Press enter after choosing selection


Sewerage image
Parent Issue
Public Domain
OCR Text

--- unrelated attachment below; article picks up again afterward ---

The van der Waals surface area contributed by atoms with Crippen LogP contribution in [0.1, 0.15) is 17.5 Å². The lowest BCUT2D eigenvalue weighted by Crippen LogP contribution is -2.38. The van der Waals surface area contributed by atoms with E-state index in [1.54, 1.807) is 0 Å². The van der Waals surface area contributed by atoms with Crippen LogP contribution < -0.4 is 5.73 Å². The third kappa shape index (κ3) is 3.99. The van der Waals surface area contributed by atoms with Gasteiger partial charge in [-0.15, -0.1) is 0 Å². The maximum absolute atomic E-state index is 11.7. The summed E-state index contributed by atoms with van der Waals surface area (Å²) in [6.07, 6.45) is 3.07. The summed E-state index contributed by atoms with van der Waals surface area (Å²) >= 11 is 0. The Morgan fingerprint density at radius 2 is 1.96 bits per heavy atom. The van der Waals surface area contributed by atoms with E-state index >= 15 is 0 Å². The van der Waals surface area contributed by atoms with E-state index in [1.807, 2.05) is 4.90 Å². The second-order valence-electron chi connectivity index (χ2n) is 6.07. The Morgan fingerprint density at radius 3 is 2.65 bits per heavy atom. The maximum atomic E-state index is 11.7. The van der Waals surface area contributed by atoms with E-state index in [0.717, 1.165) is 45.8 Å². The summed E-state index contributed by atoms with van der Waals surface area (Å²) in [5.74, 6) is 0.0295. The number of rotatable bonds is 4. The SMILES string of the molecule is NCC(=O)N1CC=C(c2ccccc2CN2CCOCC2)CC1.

Light begins to appear in the sewerage discussion. The position taken by the Argus, which is and always has been a true iriend of sewerage, bas provoked much discussion, and the selfconstituted champions of sewerage, who took the position that no criticisms should be made of the plans proposed, are changing their point of view and are rapidly verging towards the position taken by the Argus. Fortunately, or unfortunately, they, however, continue to misrepresent the position of the Argus, which lias compelled them to think twice and which bids fair to aid in tlie evolution of a system of sewerage which stands a much better chance of being carried at the polls. The Argus is able to stand these misrepresentations if it aids in bringiug about a better understanding on the question. But that the public may rightly eomprehend our exact position, we desire to say a word in reply to our critics. One adopts the nonsensical tittle sewerless outlets, and charges the Argus with being in favor of bonding the city. This is untrue. If he had turned to our editorial of August 21, in which we claimed that sewerage was not dead, as the Times, the Courier and the Register at that time claimed it was, because the council had seen fit to lay the report of the sewerage committee on the table, he would have found these words: "Ann Arbor will have sewerage,and that at no distant day. But when it comes, itwill come as the best system. She will not load up with a system which requires a large expense to make good. To her credit be it said, she does not rush headlong into debt, as does a sister city, wlio, if it were not for the high taxes engendered by that habit, would, with her progressive business men and manufacturiug industries, be running a neck and neck race with us in poeulation and wealth." If our critic had been a consistent reader of the Argus, he would know that the Argus could not advocate going into debt by the city without bemg inconsistent. The position of the Argus covers no private schemes. As we said July 17, "Sewers should be under the direct and absolute control of the city, and a private company has no such interest in preserving the good health of the city as the city itself," This indicates that we would never favor the scheme which we know has been talked of by some of our critics of organizing a vate company to sewer the city, to be paid by a rental by the city. If our critics stand on this platform with us, well and good. A great deal of fun has been made based on the ridiculous assumption that the Argus favored sewerage with no outlet. And the changes have been rung on the subject with such tiresome reiteration that some well-meaning people, who are accostomed to having their thinking done for them, have come to believe it true. It is too bad to spoil some really witty things which have been said concerning it, but the mere statement of the assumption proves its supreme ridiculousness. The Argus has alwas said and repeats now that for a short season each year, the hot, dry season, the Huron river will not carry oiï crude sewage, but it will remain a festering mass where deposited. But this does not mean and nevé has meant that some point on the Huron river is not the proper outlet for sewerage. In our second editorial written on this subject this year," July 31, we quoted from a work by Staley and Pierson on the separate systemof sewerage, and from the commission sent by the city of Providence to Europe, passages whioh pointed out how crude sewage could be treated so that it could pass off through the water courses without damage to the public liealth. This fact entirely destroys the ridiculous assumption of our interested critics. When the question was first agitated this year, and some of the advocates of teewerage favored rnshing the city neadlong into sewerage building, the Argus raised the objection as to the outlet for cnulc sewage, because until that is settled, no proposed sewerage system can get votes enough in this city to be carried into effect. The common council propeiiy saw fit to investígate this question to some extent as has previously appeared in our columns, and secured a valuable letter from Mr. L. E. Cooley, of Chicago, one of the best sanitary engineers in the country. As we have before pointed out, Mr. Cooley's letter gives ampie reason to lead us to believe that the Huron, for a short season each year, will not carry olï the crude sewage. He was furnished the power at Swift'smill duriug the dry season, and from this he figures tliat the minimum flow of water in the Iluron would care for a population of about 16,000. When the fact, which Engineer Cooley would notbe expected to know, but which neveithejess every one must admit to be true, is considered that Swif t's mili does not run all the time during the dry season, that it shuts down on Sunday and stores the water iu its dam for use duriñg the coming week, it should at once be seen that the probabilities are that the Iluron will not at all times carry off the crude sewage. When complaints are now made concerning the slaughter houses and even occasionally concerning the little university sewer, what would be the complaints if the entire sewage of the city should be emptied into the Iluron, if the water should fail to carry it off V To show the different spirit in which suggestions on the sewerage question are now being taken, it is only necessary to cali attention to the way in which Mr. Sheehau's suggestion is beiug received. Although several committees have said that the proposed main sewer will cost $20,000 and Prof. Greene has estimated that it will not cost to exceed S20,(i00, Mr. Sheehan suggested that bids be asked to see what it would actually cost beiore it is voted upon. ïhis suggestion is received in good spirit. If the advocates oí sewerage wish to carry a sewerage proposition they must treat them in this way and not denounce those who make them as eiiemies of sewerage. The main sewer should be cariïed to a point, where, if necessary,arrangements might be made to precipítate the solid matter in the sewage af ter which the effluent should pass into the river. This point should be such that tanks could be constructed with the Jeast expense and the effluent could be run off into the river channel. If possible, the expense of pumping should be avoided. We admit that on this point we are in need of the opinions of engineers. The council should instruct its committee to find out at how low a cost works for precipitation could be erected, ií after the sewage of the city is emptied into the river they should be foufid necessary for the summer months. This being done, and the people then having knowledge of what they might be called upon to expend, we believe in putting in the sewerage system and trying the river. If it will not carry off the crude sewerage, the precipitation works could then be erected. If it will carry it off, wellandgood. We imagine tliat the proper tanks if the outlet is properly located will be less than some have imagined. At the risk of repeating but in order to be perfectly plain, we would not in the flrst place set about arranging precipitation works, but we would know what it would cost if the proved necessary, as we suspect they will for three months of the year, and we would arrange the outlet so as to make that cost as small as possible. This we thipk only ordinary business prudence. This might all be done so that a vote upon the question of sewerage could be taken in February, when it would be perfectly legal.